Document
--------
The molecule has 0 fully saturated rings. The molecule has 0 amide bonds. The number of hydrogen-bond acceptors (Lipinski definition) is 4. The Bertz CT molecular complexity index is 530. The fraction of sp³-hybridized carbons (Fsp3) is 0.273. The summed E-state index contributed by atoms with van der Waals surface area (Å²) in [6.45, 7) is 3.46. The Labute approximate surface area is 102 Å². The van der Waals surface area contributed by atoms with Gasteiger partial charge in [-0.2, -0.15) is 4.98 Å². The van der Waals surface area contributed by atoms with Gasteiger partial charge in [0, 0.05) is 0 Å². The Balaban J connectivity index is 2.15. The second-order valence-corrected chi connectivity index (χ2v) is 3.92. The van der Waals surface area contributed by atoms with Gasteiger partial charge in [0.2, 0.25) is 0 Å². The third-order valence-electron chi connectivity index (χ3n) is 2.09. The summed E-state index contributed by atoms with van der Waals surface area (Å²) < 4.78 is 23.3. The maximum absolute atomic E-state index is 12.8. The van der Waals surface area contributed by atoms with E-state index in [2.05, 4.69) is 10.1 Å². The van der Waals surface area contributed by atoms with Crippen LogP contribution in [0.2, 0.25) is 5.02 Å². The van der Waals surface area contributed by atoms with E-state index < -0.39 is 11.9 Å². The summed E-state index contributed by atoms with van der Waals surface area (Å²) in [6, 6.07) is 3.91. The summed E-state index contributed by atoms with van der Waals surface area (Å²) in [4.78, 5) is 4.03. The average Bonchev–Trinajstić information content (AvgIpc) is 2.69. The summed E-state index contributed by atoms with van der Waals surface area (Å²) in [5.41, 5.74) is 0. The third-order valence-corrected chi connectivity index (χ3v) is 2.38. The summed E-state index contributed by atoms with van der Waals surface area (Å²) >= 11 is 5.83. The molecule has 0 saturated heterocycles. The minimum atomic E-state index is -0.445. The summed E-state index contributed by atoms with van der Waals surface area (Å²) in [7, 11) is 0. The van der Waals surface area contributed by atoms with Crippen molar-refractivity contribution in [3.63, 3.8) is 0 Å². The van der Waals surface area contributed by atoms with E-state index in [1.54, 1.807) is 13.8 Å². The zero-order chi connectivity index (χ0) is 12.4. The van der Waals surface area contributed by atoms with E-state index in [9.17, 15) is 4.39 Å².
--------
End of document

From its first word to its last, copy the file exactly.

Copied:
The molecule has 0 fully saturated rings. The molecule has 0 amide bonds. The number of hydrogen-bond acceptors (Lipinski definition) is 4. The Bertz CT molecular complexity index is 530. The fraction of sp³-hybridized carbons (Fsp3) is 0.273. The summed E-state index contributed by atoms with van der Waals surface area (Å²) in [6.45, 7) is 3.46. The Labute approximate surface area is 102 Å². The van der Waals surface area contributed by atoms with Gasteiger partial charge in [-0.2, -0.15) is 4.98 Å². The van der Waals surface area contributed by atoms with Gasteiger partial charge in [0, 0.05) is 0 Å². The Balaban J connectivity index is 2.15. The second-order valence-corrected chi connectivity index (χ2v) is 3.92. The van der Waals surface area contributed by atoms with Gasteiger partial charge in [0.2, 0.25) is 0 Å². The third-order valence-electron chi connectivity index (χ3n) is 2.09. The summed E-state index contributed by atoms with van der Waals surface area (Å²) < 4.78 is 23.3. The maximum absolute atomic E-state index is 12.8. The van der Waals surface area contributed by atoms with E-state index in [2.05, 4.69) is 10.1 Å². The van der Waals surface area contributed by atoms with Crippen LogP contribution in [0.2, 0.25) is 5.02 Å². The van der Waals surface area contributed by atoms with E-state index < -0.39 is 11.9 Å². The summed E-state index contributed by atoms with van der Waals surface area (Å²) in [6, 6.07) is 3.91. The summed E-state index contributed by atoms with van der Waals surface area (Å²) in [4.78, 5) is 4.03. The average Bonchev–Trinajstić information content (AvgIpc) is 2.69. The summed E-state index contributed by atoms with van der Waals surface area (Å²) in [5.41, 5.74) is 0. The third-order valence-corrected chi connectivity index (χ3v) is 2.38. The summed E-state index contributed by atoms with van der Waals surface area (Å²) >= 11 is 5.83. The molecule has 0 saturated heterocycles. The minimum atomic E-state index is -0.445. The summed E-state index contributed by atoms with van der Waals surface area (Å²) in [7, 11) is 0. The van der Waals surface area contributed by atoms with Crippen molar-refractivity contribution in [3.63, 3.8) is 0 Å². The van der Waals surface area contributed by atoms with E-state index in [1.54, 1.807) is 13.8 Å². The zero-order chi connectivity index (χ0) is 12.4. The van der Waals surface area contributed by atoms with E-state index in [9.17, 15) is 4.39 Å².